I didn’t have an official diagnosis yet, but I knew. A few weeks prior I had been at the Y, really pushing myself. What felt like a good workout quickly turned into a severe pain in my lower abdomen. As I was poking around trying to figure out what was wrong, my hand grazed something hard that shouldn’t be there. I immediately recognized what it was, but didn’t want to admit it to myself.
It took a couple of weeks of sleepless nights before I made an appointment to see the doctor. Even then, I was too afraid to bring it up, instead asking for something to help with my insomnia.
Finally, the Thursday night before Memorial Day weekend, it came to a head. I could no longer ignore it – I either had to face the truth, or it would kill me.
I don’t generally believe God speaks to us in an audible voice – at least I’ve never experienced that. But as I prepared to call my mom to let her know what was going on, I felt His presence in a way I haven’t before or since. If I could put words to that presence, it would be “Don’t worry – I am with you. We will get through this together.”
I won’t go through the whole ordeal again, as I’ve blogged extensively about it in the past. But I feel compelled to document where I am around my cancer anniversary every year. While there are other days I could celebrate – the last day of chemo, the first day my tumor markers dropped to the normal zone, the day I was given the all-clear by the oncologist – I choose to celebrate the anniversary of my diagnosis. It’s the day that changed my life permanently – I became a cancer patient, and eventually a cancer survivor.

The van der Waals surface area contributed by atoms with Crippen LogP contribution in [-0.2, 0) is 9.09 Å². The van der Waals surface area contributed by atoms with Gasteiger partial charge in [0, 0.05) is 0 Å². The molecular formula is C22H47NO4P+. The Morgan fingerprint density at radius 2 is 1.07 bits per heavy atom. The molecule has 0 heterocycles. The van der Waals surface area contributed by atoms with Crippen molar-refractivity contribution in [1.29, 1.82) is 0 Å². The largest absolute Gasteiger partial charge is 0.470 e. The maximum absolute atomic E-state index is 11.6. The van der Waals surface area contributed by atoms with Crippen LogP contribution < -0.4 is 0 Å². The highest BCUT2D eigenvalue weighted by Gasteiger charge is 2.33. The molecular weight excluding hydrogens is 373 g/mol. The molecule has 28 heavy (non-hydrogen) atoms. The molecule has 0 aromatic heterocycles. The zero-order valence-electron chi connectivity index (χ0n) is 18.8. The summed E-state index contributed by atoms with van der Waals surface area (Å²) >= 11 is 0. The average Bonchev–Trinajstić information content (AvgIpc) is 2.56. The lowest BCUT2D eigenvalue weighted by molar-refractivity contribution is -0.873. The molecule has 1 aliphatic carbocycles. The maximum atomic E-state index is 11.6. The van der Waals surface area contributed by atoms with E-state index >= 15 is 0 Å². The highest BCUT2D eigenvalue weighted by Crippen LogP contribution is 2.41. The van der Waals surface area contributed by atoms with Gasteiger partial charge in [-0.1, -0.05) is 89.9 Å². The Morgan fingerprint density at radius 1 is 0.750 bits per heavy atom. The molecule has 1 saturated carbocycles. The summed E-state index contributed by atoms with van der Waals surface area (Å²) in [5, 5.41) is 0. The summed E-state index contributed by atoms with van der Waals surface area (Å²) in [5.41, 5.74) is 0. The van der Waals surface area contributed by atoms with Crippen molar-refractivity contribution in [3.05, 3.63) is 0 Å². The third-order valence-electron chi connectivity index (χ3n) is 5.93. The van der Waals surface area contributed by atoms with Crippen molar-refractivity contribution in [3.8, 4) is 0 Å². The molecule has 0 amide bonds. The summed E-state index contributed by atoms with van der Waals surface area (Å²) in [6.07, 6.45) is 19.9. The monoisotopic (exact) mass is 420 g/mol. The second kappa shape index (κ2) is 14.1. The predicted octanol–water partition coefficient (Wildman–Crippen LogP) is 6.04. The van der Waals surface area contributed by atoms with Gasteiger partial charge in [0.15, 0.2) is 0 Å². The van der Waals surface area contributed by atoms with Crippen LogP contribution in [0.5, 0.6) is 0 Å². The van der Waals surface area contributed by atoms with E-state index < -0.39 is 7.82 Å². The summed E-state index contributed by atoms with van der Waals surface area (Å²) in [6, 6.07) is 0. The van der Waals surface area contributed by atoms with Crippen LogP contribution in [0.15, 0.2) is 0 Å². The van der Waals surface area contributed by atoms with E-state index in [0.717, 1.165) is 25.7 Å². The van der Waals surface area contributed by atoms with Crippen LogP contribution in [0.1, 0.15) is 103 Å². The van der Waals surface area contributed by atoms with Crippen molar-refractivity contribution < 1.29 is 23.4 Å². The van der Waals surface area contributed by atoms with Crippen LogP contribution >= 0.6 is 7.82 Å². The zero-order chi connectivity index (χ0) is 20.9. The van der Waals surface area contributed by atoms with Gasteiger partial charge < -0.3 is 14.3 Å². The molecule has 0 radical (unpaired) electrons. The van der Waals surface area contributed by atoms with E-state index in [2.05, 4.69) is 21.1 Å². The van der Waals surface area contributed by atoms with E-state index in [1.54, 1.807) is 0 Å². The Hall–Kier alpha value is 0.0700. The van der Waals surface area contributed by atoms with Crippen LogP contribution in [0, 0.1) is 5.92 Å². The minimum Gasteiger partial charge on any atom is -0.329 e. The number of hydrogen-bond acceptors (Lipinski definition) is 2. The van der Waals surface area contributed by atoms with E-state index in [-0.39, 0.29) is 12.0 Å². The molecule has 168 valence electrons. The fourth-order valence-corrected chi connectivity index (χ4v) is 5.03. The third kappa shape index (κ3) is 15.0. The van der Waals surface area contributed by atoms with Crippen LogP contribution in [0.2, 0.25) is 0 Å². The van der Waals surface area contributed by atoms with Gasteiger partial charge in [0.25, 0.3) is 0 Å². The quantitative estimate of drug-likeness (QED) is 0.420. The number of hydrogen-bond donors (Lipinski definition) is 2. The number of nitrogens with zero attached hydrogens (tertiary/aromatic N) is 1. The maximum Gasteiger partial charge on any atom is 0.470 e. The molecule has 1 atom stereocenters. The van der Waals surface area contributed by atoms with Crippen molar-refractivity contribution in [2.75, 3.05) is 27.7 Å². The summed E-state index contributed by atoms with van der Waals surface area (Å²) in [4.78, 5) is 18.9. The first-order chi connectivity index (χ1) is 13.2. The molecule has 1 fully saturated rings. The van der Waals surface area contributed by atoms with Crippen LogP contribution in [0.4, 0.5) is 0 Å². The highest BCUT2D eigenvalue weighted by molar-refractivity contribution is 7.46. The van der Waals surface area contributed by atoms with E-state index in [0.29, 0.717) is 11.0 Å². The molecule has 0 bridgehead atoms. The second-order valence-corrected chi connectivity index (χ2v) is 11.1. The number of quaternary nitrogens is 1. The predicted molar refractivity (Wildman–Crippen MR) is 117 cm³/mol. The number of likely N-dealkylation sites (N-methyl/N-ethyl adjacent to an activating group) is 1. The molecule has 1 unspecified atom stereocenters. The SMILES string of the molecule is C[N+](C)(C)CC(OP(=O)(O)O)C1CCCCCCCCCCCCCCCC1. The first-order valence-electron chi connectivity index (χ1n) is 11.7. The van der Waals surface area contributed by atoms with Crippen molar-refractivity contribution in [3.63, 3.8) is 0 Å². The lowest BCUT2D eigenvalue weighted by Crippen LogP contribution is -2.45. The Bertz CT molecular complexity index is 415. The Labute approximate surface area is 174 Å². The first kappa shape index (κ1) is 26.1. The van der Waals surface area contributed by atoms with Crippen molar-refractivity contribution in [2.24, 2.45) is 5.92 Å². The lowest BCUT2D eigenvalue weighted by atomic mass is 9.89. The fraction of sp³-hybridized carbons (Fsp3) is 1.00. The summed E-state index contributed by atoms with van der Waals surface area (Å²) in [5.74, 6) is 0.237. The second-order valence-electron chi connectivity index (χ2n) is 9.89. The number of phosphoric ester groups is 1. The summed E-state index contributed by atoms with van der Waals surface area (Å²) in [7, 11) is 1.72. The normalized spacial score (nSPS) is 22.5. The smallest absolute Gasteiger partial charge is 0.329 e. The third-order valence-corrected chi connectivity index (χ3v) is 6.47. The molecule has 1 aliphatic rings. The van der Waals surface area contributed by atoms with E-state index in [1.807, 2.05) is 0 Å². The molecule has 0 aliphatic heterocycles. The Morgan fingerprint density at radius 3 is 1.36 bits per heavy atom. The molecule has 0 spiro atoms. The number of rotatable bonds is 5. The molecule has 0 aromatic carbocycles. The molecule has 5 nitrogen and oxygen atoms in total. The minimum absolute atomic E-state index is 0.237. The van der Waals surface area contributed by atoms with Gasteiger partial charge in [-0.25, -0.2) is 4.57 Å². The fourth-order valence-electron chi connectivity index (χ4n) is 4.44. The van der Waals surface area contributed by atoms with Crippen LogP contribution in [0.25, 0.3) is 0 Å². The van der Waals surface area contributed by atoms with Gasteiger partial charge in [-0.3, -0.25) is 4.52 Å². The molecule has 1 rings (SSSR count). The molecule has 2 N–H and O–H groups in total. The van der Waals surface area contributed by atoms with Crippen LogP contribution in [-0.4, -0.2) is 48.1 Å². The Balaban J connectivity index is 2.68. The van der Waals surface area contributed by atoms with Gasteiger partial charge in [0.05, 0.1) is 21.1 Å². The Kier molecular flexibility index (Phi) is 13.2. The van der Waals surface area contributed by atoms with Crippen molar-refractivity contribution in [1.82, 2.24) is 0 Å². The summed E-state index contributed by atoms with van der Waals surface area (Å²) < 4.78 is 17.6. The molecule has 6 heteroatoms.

Going through a serious illness has a way of bringing your life in laser-sharp focus. The week after my first round of chemo, I was at a neighbor’s pool (oblivious to the fact that chemo makes you much more likely to get sunburned… but I digress). As I was trying to relax and ignore the waves of nausea and heartburn, I was thinking about my life and what I wanted out of it. I always wanted to be a husband and a father, but at that moment it became my primary goal. As I am realizing more and more every day, life is short. But it’s too long to go through alone.
I think back to that day, and look at where I am now. Seven years later, I’m a couple of weeks away from celebrating my first Father’s Day. I am blessed with two of the most amazing girls one could ask for – my wonderful wife and my adorable daughter.